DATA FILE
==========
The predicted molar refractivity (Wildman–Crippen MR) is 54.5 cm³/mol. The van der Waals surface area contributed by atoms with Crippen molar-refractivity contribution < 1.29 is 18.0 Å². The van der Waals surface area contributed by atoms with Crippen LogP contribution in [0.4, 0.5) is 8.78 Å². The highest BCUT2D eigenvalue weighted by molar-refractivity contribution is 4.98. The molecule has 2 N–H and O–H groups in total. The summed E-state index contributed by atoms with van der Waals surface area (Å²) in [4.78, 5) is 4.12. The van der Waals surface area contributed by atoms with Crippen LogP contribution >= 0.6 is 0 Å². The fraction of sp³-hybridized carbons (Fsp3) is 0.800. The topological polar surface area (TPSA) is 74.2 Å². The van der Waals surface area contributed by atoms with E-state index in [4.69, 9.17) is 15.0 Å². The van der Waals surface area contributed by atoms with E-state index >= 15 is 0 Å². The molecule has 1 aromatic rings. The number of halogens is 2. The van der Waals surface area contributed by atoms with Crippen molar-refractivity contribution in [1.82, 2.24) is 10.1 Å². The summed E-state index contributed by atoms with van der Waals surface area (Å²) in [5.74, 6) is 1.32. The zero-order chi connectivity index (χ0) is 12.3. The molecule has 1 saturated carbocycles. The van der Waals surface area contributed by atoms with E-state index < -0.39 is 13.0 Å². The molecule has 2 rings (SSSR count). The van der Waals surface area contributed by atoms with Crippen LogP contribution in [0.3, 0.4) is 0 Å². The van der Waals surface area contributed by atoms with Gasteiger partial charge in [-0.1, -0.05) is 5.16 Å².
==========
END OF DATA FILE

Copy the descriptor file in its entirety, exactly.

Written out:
The predicted molar refractivity (Wildman–Crippen MR) is 54.5 cm³/mol. The van der Waals surface area contributed by atoms with Crippen molar-refractivity contribution < 1.29 is 18.0 Å². The van der Waals surface area contributed by atoms with Crippen LogP contribution in [0.4, 0.5) is 8.78 Å². The highest BCUT2D eigenvalue weighted by molar-refractivity contribution is 4.98. The molecule has 2 N–H and O–H groups in total. The summed E-state index contributed by atoms with van der Waals surface area (Å²) in [4.78, 5) is 4.12. The van der Waals surface area contributed by atoms with Crippen LogP contribution >= 0.6 is 0 Å². The fraction of sp³-hybridized carbons (Fsp3) is 0.800. The topological polar surface area (TPSA) is 74.2 Å². The van der Waals surface area contributed by atoms with E-state index in [4.69, 9.17) is 15.0 Å². The van der Waals surface area contributed by atoms with E-state index >= 15 is 0 Å². The molecule has 1 aromatic rings. The number of halogens is 2. The van der Waals surface area contributed by atoms with Crippen molar-refractivity contribution in [1.82, 2.24) is 10.1 Å². The summed E-state index contributed by atoms with van der Waals surface area (Å²) in [5.74, 6) is 1.32. The zero-order chi connectivity index (χ0) is 12.3. The molecule has 1 saturated carbocycles. The van der Waals surface area contributed by atoms with E-state index < -0.39 is 13.0 Å². The molecule has 2 rings (SSSR count). The van der Waals surface area contributed by atoms with Crippen LogP contribution in [0.3, 0.4) is 0 Å². The van der Waals surface area contributed by atoms with Gasteiger partial charge in [-0.1, -0.05) is 5.16 Å².